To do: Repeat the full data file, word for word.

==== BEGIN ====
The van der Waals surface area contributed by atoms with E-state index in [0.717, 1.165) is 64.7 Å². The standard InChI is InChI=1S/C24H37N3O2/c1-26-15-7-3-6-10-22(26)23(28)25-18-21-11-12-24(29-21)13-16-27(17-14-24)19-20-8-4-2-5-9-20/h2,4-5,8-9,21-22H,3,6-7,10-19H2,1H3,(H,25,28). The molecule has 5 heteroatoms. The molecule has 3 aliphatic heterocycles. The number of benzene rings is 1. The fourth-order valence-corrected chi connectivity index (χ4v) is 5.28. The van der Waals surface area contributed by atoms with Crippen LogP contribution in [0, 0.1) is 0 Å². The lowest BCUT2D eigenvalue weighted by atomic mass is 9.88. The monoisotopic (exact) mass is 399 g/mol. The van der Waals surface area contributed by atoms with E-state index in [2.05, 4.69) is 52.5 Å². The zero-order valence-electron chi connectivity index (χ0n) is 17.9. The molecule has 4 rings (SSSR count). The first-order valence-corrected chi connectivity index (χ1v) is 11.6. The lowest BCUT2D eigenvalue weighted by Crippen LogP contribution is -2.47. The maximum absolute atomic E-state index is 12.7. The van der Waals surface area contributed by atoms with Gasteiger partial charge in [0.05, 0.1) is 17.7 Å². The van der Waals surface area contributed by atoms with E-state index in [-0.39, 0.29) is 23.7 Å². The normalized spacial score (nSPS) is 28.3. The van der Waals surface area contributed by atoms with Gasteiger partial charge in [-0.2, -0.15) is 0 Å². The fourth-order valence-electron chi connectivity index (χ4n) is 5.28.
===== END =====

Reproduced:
The van der Waals surface area contributed by atoms with E-state index in [0.717, 1.165) is 64.7 Å². The standard InChI is InChI=1S/C24H37N3O2/c1-26-15-7-3-6-10-22(26)23(28)25-18-21-11-12-24(29-21)13-16-27(17-14-24)19-20-8-4-2-5-9-20/h2,4-5,8-9,21-22H,3,6-7,10-19H2,1H3,(H,25,28). The molecule has 5 heteroatoms. The molecule has 3 aliphatic heterocycles. The number of benzene rings is 1. The fourth-order valence-corrected chi connectivity index (χ4v) is 5.28. The van der Waals surface area contributed by atoms with Crippen LogP contribution in [0, 0.1) is 0 Å². The lowest BCUT2D eigenvalue weighted by atomic mass is 9.88. The monoisotopic (exact) mass is 399 g/mol. The van der Waals surface area contributed by atoms with E-state index in [2.05, 4.69) is 52.5 Å². The zero-order valence-electron chi connectivity index (χ0n) is 17.9. The molecule has 4 rings (SSSR count). The first-order valence-corrected chi connectivity index (χ1v) is 11.6. The lowest BCUT2D eigenvalue weighted by Crippen LogP contribution is -2.47. The maximum absolute atomic E-state index is 12.7. The van der Waals surface area contributed by atoms with Gasteiger partial charge in [0.05, 0.1) is 17.7 Å². The van der Waals surface area contributed by atoms with E-state index in [-0.39, 0.29) is 23.7 Å². The normalized spacial score (nSPS) is 28.3. The van der Waals surface area contributed by atoms with Gasteiger partial charge in [-0.2, -0.15) is 0 Å². The fourth-order valence-electron chi connectivity index (χ4n) is 5.28.